The launch of the iPhone X brought along with it a revolutionary unlock feature, known to many as the facial recognition scanner. With the Face ID, the iPhone X users can unlock their phones by utilizing its front camera to scan their unique facial features. This is a step up from the fingerprint sensor. While it does sound convenient for the users to unlock their phones, there have been some concerns especially voiced by privacy experts regarding the protection of privacy that the device itself provides. Of course, the Face ID prevents people from accessing your phone, but is the data of your facial features protected from going out from your device and falling into the wrong hands? Here, we will take a closer look at the storage of the data of your facial scan, as well as how Apple handles it in its latest smartphone.

            Before we even get into the issue, we should address whether the Face ID does provide adequate protection in the first place. Apple claims that the Face ID is secure, as it should be, and that touting internal data shows a very low chance (one in a million) that the phone will unlock with a different person’s face. To unlock the phone, the device stores the user’s face scan inside on a secure enclave[1]. That means your facial data remains inside the device. However, one cannot dismiss the possibility that app developers can, albeit limited, access that data.

            Here, some technology commentators are worried about who can have access to the sensor. One potential use of the sensor for advertisers, according to Geoffrey Fowler in his review for the Washington Post, is the fact that they can use the camera to determine exactly where the user is looking on the screen during their advertisements if you are looking at them at all. He also mentioned that Apple’s terms for app developers forbid them from accessing the camera without permission or use the face data for advertising. Moreover, Fowler pressed the Apple executives and saw one positive change: applications that use the face data are required to publish a privacy policy. However, how well that protects the user’s privacy remains to be seen.

            Apple actually allows app developers to take certain facial data from the phone and store it on the developer’s own server, as long as they ask the user for their permission, and not sell that data to third parties. Although the data access is limited, the app developers can capture a rough map of the user’s face and numerous expressions. That means the app developers can and will know when you smile, blink, or raise an eyebrow.[2]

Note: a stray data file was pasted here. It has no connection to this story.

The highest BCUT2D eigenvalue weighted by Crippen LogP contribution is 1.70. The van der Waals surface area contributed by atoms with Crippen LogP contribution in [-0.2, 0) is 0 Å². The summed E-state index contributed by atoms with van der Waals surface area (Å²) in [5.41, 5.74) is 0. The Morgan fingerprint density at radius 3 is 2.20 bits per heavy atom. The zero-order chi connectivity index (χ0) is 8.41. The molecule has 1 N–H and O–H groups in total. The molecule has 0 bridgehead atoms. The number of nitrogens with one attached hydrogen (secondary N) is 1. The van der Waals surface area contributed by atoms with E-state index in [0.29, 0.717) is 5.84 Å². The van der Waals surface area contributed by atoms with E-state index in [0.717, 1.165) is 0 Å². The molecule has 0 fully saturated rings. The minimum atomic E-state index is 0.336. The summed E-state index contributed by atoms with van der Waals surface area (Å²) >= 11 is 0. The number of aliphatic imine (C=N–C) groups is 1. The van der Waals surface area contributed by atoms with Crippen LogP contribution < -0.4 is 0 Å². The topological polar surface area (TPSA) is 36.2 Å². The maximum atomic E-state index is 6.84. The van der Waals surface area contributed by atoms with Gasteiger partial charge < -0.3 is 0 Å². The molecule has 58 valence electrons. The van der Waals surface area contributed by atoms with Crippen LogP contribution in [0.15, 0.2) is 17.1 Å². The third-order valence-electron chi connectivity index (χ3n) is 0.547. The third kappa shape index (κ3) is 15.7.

According to the documentation about the face unlock system which Apple released to security researchers, the data of the user’s face that is accessible to the developers cannot be used to unlock a phone. To unlock the phone, a mathematical representation of the face is required as opposed to the requirement of a visual map of the face[3]. At least, that means app developers cannot remotely unlock your phone and access your data. Still, the fact that the authentication data can be shared does not sit well with everyone.

            This is where privacy protection becomes really questionable. By enabling app developers to store the user’s rough facial data on their own server, just how well can Apple enforce their privacy protection rule upon those developers? After all, advertisers need the facial data to tell whether their advertisements are effective, or to simply study their target audience.

Apple remains firm that they are sure that their enforcement tools, which are pre-publication reviews, audits of applications, and the threat of removing the app from the app store, are effective. The problem here is that Apple does not thoroughly review the source code of the applications, according to the 2011 Congressional testimony from Bud Trible. Moreover, Apple relies instead on random spot checks or complaints, which is a very ineffective means of defense against privacy abuse. When it comes to privacy policies published by the application developer, it is long and complex, and it will most likely not be read by the users.

Another means of enforcement is the threat of kicking apps out of the App Store. While it is true that Apple has a good record of holding developers accountable for their violations, the challenge here is the fact that Apple has to find them first, according to American Civil Liberties Union’s Stanley. While these enforcement rules may seem strong on paper, in actuality, small application developers will most likely follow Apple’s rules. Still, larger companies like Uber, have a record of breaking Apple’s rules[4]. That brings Apple’s enforcement mechanism into question.

            All-in-all, the introduction of the Face ID authentication system is, without a doubt, revolutionary in the race to smartphone supremacy. However, one should not dismiss the security flaws offered by new, and flashy technologies. Here, the user’s privacy may not be as protected as they think. While Apple does have its defense mechanisms against privacy violations from application developers, their effectiveness remains to be seen.


[2], [3]


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